Dear L. A. Plume,
Recently while at one of my town’s nicer nightspots, my boyfriend and I were casually introduced to an engaged, middle-aged couple by a mutual friend. Not knowing these people, and being in a crowded public environment, I kept the conversation light and impersonal. Imagine my surprise when the female half of this couple ‘cornered’ my boyfriend and me and started spilling the beans on all the skeletons in her fiancé’s closet! Lurid stories regarding his ex girlfriend, police trouble, money problems, etc. Try as I might, I simply could not divert her back to safer topics, and I couldn’t wait to get out of there! What do you suggest for the “TMI” encounter??”
Oh how I love cocktail conversations; they are the cornerstone of good juicy information and gossip! It does seem difficult to divert someone who is determined to tell tales. Next time, ask her to spell their names for you, say that you write a gossip column or bar blog, and can’t wait to get home to your computer.
I don’t know if this is suitable for your column, but increasingly I find myself on the receiving end of numerous long-winded “ADORABLE grandchildren” stories. I like the cute quip as much as the next gal, but perhaps because I have no grandchildren myself, the charm escapes me most of the time. In addition, I am often told how much I WILL enjoy grandchildren when and if I am ever so blessed. How can I change the subject tactfully and head off the lengthy anecdotes??
Other people’s grandchildren are like other people’s pets – often adorable only to them. Good manners would dictate that you be gracious; and grateful that they aren’t recounting the details of their medical infirmities instead. There really is no way to change the subject without it being obvious. Travel, however, is usually a safe, engaging, and often interesting subject. Tell them you’re planning a trip, without grandchildren, and ask if they have any suggestions. If they start to tell you about Disney World, excuse yourself and go to the ladies room, or leave by the back door.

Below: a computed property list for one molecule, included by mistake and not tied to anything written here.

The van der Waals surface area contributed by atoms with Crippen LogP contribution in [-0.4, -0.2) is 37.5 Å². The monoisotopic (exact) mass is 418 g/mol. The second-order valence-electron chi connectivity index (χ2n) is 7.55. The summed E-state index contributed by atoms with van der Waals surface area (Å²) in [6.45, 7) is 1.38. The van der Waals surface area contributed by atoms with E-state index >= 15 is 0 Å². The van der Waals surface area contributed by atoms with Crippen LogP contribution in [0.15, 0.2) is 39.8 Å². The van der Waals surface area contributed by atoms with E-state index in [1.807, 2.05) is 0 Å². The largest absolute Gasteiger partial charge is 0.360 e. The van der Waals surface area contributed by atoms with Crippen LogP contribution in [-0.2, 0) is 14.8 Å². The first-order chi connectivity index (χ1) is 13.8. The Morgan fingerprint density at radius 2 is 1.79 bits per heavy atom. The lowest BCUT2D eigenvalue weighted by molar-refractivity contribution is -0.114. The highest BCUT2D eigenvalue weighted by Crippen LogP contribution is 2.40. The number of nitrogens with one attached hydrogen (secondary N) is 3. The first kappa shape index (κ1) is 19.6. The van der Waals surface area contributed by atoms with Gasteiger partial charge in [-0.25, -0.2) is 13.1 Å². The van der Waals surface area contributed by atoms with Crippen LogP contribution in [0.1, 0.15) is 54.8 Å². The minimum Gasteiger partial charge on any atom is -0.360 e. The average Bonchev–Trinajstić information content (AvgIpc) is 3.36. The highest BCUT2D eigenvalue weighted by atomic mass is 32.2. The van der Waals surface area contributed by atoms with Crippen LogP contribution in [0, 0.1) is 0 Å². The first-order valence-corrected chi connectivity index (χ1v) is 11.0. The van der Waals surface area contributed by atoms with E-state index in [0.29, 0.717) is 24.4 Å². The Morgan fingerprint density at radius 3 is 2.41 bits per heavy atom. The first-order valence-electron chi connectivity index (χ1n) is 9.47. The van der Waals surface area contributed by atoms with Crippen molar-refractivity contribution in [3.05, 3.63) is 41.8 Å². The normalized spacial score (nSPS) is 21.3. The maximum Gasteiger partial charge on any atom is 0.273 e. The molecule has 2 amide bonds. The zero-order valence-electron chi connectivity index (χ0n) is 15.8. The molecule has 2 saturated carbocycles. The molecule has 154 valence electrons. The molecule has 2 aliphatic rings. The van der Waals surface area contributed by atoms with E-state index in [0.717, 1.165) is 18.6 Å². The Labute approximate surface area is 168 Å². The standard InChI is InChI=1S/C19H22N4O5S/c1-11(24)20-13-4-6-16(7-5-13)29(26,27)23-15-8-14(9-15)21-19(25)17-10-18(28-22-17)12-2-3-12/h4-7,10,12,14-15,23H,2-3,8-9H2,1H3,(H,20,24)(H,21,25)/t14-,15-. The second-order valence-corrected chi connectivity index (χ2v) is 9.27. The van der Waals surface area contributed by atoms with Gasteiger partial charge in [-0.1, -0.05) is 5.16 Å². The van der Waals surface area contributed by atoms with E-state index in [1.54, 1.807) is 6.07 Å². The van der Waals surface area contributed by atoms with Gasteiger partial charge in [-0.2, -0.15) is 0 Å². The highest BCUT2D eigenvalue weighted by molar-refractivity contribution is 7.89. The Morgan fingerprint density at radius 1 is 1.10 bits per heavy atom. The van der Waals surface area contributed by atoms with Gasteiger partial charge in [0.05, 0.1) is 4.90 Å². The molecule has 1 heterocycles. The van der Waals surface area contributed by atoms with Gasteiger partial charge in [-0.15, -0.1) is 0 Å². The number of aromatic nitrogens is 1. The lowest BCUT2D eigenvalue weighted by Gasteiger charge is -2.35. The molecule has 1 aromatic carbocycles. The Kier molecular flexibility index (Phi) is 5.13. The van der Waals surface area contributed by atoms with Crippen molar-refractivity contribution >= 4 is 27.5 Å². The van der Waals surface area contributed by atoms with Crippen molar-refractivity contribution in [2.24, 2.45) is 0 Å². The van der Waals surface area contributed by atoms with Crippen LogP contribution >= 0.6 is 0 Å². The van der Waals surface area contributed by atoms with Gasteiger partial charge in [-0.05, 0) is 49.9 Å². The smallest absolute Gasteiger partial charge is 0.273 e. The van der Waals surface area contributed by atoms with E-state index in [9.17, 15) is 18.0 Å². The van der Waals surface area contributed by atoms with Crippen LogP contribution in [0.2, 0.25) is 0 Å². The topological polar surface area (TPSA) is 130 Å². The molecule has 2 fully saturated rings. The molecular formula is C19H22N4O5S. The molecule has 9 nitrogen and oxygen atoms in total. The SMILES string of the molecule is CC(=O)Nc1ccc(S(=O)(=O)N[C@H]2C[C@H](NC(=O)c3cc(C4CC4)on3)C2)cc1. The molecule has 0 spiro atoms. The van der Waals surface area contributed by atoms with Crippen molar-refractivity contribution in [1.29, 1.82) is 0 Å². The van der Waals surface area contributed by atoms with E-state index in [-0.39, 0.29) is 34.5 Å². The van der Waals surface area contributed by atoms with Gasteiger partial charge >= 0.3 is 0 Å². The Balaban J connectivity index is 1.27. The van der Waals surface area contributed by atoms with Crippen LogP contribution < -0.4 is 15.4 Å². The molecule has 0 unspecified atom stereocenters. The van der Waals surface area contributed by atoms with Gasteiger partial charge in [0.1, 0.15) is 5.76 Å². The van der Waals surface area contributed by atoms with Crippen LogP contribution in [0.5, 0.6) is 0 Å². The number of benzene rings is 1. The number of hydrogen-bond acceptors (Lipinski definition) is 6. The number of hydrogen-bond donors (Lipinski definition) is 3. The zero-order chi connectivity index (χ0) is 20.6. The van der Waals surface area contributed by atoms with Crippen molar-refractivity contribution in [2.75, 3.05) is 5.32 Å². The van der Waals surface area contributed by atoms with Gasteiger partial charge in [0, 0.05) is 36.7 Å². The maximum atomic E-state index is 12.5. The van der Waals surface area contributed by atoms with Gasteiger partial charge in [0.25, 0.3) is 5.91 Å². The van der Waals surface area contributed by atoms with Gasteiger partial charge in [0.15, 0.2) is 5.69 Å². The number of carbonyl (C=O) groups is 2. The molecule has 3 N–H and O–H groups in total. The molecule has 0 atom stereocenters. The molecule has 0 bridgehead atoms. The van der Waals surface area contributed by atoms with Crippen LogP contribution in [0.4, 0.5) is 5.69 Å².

L. A. Plume
Dear Ms. Plume,
I’m a widow, in my middle-plus age years and have been introduced to a few eligible older gentlemen lately. I’m rather new to the dating scene at this stage of life and find it generally awkward. However, my main complaint, and I must admit, source of amusement, is that these men dye their gray hair – themselves. It always seems to be some shade of orange-red worthy of old time Barnum and Bailey clowns, or some strange color that resembles pluff mud. Can I tactfully tell then that natural is better? It doesn’t make them look younger – only ridiculous.
I know just what you mean! I knew a man who touched up only his roots and the result was that his hair looked like a section of the color wheel with about six various shades of red as it grew out and faded. My ex had beautiful white hair when I married him in his forties. After the divorce, he wanted to look younger, but only succeeded in looking like he had gotten his head stuck in mud at the bottom of the Chesapeake Bay. Perhaps you could comment on other men’s gray hair, saying how distinguished you think it looks.
L. A. Plume